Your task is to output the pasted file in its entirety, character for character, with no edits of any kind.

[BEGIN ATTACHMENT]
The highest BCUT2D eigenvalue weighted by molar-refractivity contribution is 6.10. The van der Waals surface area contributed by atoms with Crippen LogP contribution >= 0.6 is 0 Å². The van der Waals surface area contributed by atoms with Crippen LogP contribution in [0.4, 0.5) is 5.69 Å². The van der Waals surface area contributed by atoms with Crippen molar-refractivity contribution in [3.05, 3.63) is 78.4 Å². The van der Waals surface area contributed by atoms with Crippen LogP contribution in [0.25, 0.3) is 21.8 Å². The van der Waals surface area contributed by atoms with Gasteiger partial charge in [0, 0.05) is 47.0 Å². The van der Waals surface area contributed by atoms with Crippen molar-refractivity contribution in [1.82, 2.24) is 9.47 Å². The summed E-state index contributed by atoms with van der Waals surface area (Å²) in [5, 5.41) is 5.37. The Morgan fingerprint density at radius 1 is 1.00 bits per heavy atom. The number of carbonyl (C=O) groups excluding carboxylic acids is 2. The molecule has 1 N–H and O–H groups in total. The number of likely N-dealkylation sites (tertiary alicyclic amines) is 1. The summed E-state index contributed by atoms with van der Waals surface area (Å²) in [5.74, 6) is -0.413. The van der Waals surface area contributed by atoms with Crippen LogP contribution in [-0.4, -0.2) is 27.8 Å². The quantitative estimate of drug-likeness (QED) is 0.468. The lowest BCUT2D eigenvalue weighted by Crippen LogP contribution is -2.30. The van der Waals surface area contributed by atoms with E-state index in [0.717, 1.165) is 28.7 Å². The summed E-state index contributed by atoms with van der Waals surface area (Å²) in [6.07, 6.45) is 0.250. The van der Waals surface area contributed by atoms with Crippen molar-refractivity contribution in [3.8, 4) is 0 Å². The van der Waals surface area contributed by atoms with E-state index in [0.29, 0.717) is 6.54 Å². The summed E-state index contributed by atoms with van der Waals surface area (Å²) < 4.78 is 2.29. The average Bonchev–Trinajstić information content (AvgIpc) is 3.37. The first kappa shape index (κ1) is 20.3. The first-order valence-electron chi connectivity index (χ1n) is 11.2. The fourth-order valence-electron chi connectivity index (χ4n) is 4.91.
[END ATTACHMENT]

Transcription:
The highest BCUT2D eigenvalue weighted by molar-refractivity contribution is 6.10. The van der Waals surface area contributed by atoms with Crippen LogP contribution >= 0.6 is 0 Å². The van der Waals surface area contributed by atoms with Crippen LogP contribution in [0.4, 0.5) is 5.69 Å². The van der Waals surface area contributed by atoms with Crippen molar-refractivity contribution in [3.05, 3.63) is 78.4 Å². The van der Waals surface area contributed by atoms with Crippen LogP contribution in [0.25, 0.3) is 21.8 Å². The van der Waals surface area contributed by atoms with Gasteiger partial charge in [0, 0.05) is 47.0 Å². The van der Waals surface area contributed by atoms with Crippen molar-refractivity contribution in [1.82, 2.24) is 9.47 Å². The summed E-state index contributed by atoms with van der Waals surface area (Å²) in [5, 5.41) is 5.37. The Morgan fingerprint density at radius 1 is 1.00 bits per heavy atom. The number of carbonyl (C=O) groups excluding carboxylic acids is 2. The molecule has 1 N–H and O–H groups in total. The number of likely N-dealkylation sites (tertiary alicyclic amines) is 1. The summed E-state index contributed by atoms with van der Waals surface area (Å²) in [5.74, 6) is -0.413. The van der Waals surface area contributed by atoms with Crippen LogP contribution in [-0.4, -0.2) is 27.8 Å². The quantitative estimate of drug-likeness (QED) is 0.468. The lowest BCUT2D eigenvalue weighted by Crippen LogP contribution is -2.30. The van der Waals surface area contributed by atoms with E-state index in [0.717, 1.165) is 28.7 Å². The summed E-state index contributed by atoms with van der Waals surface area (Å²) in [6.07, 6.45) is 0.250. The van der Waals surface area contributed by atoms with Crippen molar-refractivity contribution in [3.8, 4) is 0 Å². The van der Waals surface area contributed by atoms with E-state index in [0.29, 0.717) is 6.54 Å². The summed E-state index contributed by atoms with van der Waals surface area (Å²) < 4.78 is 2.29. The average Bonchev–Trinajstić information content (AvgIpc) is 3.37. The first kappa shape index (κ1) is 20.3. The first-order valence-electron chi connectivity index (χ1n) is 11.2. The fourth-order valence-electron chi connectivity index (χ4n) is 4.91.